Eating more sugar makes kids and teens thin (and probably adults too)

Eating more sugar makes kids and teens thin (and probably adults too)

This is a new study that will blow a lot of my new subscribers away.

Some of them will be so shaken that they won’t ever be able to return to the Daily Medical Discoveries newsletter.

As you know, I’ve been talking about the benefits of sugar for quite a long time.

And I’ve been showing you that sugar does NOT make you fat.

Sugar does NOT make you diabetic.

If you look at the diets of the most long-lived people in the world, you notice something surprising.

These people all eat a diet made mostly of carbohydrates!

And carbohydrates turn into sugar in the body.

In fact, most good diets are high sugar.

If you look at it, there is only one difference between sugar and carbohydrate.

Carbohydrates consist of long chains of sugar molecules.

The body turns carbs into sugar by breaking these chains.

So here’s a new study that I want to show you.

It’s my least favorite type of study, but you’ll see why I think it’s still a good study.

It’s a meta-study, a study of studies.

A meta-study is a compilation of many other studies.

And before you ask me how much the researchers got paid, none of them are in bed with any food companies.

The study seems to be quite objective.

So, the researchers wanted to determine what makes children and adolescents fat.

If we could find this out, we can find out what makes adults fat, and we can find out how to stop it.

It’s popularly believed that kids who eat lots of ice cream, candy, soda, and other sweets are going to be fat.

But the study turns that belief on its head.

As the researchers say, when they started the study, they believed that:

higher total, chocolate, and non-chocolate confectionery consumption would be associated with higher odds of overweight, obesity, and other obesity-related outcomes.

So, that’s what they set out to prove — that sweets really are the culprit.

They wanted to answer the questions, “does sugar cause diabetes?”

And “does sugar cause obesity?”

They were SURE they knew the answer would be YES.

However, rather than proving that, they completely disproved their theory!

They proved that sweets do NOT make children and adolescents fat!

The researchers found that every single study done properly showed the same thing.

These studies showed that greater consumption of sugar during childhood and adolescence actually lowered fat levels!

And they lowered obesity levels.

All meta-analyses pointed to consistent inverse associations of confectionery consumption with overweight and obesity.

“Consistent inverse associations” is science language — it means that it is the opposite of what you think.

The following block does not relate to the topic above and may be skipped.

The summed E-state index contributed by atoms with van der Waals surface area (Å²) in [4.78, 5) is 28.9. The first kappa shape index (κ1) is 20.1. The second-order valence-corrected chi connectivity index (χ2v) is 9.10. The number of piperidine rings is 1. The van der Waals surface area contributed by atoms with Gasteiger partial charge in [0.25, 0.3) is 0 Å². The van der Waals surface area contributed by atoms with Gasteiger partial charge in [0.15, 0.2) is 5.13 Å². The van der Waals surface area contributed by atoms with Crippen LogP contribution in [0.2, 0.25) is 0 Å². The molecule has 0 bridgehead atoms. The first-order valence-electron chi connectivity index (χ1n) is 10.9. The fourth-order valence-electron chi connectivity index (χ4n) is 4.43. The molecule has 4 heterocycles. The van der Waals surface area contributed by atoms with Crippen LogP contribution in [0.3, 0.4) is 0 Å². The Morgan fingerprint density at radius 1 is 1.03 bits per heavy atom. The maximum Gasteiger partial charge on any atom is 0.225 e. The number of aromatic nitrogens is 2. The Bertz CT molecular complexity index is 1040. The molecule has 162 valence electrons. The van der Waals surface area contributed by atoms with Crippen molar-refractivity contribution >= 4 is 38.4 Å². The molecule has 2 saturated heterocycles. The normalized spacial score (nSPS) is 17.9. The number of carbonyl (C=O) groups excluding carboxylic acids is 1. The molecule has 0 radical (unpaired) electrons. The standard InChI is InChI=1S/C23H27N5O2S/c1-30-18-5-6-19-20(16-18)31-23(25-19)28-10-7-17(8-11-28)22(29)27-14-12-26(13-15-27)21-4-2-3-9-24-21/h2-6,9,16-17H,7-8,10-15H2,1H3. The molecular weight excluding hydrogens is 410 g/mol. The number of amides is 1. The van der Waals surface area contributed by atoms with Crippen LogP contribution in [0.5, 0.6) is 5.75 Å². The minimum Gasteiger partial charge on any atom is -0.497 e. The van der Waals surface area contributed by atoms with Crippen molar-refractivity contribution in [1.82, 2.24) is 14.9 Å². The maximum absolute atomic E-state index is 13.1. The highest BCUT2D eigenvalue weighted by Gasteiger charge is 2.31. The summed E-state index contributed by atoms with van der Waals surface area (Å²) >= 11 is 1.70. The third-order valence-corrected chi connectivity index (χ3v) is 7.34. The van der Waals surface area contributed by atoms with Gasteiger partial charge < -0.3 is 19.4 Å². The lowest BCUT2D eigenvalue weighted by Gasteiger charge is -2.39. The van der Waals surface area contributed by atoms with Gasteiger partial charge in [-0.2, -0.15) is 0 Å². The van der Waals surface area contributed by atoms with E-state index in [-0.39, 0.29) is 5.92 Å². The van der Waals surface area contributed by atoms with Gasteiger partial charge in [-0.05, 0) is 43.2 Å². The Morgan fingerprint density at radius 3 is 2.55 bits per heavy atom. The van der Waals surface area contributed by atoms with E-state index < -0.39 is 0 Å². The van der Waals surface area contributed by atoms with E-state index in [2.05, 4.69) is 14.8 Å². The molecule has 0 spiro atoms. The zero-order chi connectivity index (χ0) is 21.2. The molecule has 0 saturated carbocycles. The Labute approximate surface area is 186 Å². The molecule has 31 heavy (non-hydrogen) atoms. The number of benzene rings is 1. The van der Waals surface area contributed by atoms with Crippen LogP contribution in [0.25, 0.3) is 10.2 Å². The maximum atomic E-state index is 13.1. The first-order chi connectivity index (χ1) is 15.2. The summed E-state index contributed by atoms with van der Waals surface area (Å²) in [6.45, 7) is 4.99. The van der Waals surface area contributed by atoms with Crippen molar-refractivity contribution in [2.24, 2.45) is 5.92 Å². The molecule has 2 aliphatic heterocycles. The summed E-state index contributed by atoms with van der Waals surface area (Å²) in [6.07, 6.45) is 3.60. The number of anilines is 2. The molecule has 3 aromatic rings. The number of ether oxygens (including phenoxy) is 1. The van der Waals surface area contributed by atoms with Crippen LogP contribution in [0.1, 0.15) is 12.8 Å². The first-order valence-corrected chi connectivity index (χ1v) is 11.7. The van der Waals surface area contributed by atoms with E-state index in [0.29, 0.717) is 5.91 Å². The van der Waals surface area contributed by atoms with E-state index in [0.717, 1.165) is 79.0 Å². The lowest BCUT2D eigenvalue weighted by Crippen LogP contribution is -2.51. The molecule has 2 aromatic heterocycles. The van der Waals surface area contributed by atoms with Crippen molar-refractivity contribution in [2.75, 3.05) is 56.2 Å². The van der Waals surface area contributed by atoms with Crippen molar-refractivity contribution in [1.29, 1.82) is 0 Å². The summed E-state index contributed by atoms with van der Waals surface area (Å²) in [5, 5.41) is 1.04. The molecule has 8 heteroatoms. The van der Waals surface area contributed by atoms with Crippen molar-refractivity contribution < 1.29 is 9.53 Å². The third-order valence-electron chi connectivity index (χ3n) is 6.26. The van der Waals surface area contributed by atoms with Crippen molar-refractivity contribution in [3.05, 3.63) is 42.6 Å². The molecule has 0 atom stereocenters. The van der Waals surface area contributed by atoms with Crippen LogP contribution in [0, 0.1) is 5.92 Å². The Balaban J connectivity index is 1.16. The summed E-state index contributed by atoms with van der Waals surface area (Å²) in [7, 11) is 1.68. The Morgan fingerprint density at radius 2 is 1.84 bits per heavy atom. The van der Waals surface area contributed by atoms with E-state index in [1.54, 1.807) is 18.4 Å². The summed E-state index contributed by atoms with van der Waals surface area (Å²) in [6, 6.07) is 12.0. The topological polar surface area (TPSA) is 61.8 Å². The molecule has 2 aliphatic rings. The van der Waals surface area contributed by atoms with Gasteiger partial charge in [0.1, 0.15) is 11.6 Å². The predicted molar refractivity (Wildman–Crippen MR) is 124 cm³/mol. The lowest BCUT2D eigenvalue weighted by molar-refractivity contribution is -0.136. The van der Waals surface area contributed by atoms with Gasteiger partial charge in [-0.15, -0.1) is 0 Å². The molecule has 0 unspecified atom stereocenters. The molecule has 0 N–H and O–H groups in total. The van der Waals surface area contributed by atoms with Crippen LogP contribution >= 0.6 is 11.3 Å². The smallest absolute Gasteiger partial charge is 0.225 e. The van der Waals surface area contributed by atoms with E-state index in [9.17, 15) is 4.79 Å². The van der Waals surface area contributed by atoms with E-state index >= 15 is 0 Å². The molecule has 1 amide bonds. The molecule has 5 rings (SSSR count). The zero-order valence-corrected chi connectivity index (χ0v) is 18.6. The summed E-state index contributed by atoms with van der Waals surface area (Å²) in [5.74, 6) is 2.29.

Note what they are saying — if children and adolescents consume more sweets, they’re actually thinner.

That’s what this study means.

The authors struggle to explain why consuming more sugar makes kids and teenagers thinner.

How do they explain this effect of sugar on health?

For example, perhaps consuming sweets lowers your appetite.

Perhaps people who are going to gain weight unconsciously consume less.

Maybe consuming more sugar lowers fat consumption and lowers overall calorie consumption.

Regardless of the reason, it is very clear from many studies that consuming more sugar lowers obesity.

It lowers body fat and makes it less likely that you will have weight problems.

This is true of children and adolescents in the study — it’s also true of adults in other studies.

I have a theory for why children and teenagers who consume more sugar are thinner.

I believe that they consume fewer bad fats as a result of eating the sugar.

Sugar also speeds up the metabolism.

Sweet sugar keeps cortisol and stress hormones low in children, teenagers, and adults.

So, if you want to be thin, consume more sugar.

 

 


Matt Cook is editor-in-chief of Daily Medical Discoveries. Matt has been a full time health researcher for 26 years. ABC News interviewed Matt on sexual health issues not long ago. Matt is widely quoted on over 1,000,000 websites. He has over 300,000 daily newsletter readers. Daily Medical Discoveries finds hidden, buried or ignored medical studies through the lens of 100 years of proven science. Matt heads up the editorial team of scientists and health researchers. Each discovery is based upon primary studies from peer reviewed science sources following the Daily Medical Discoveries 7 Step Process to ensure accuracy.
Confectionery consumption and overweight, obesity, and related outcomes in children and adolescents: a systematic review and meta-analysis 
http://ajcn.nutrition.org/content/early/2016/04/13/ajcn.115.119883.abstract 

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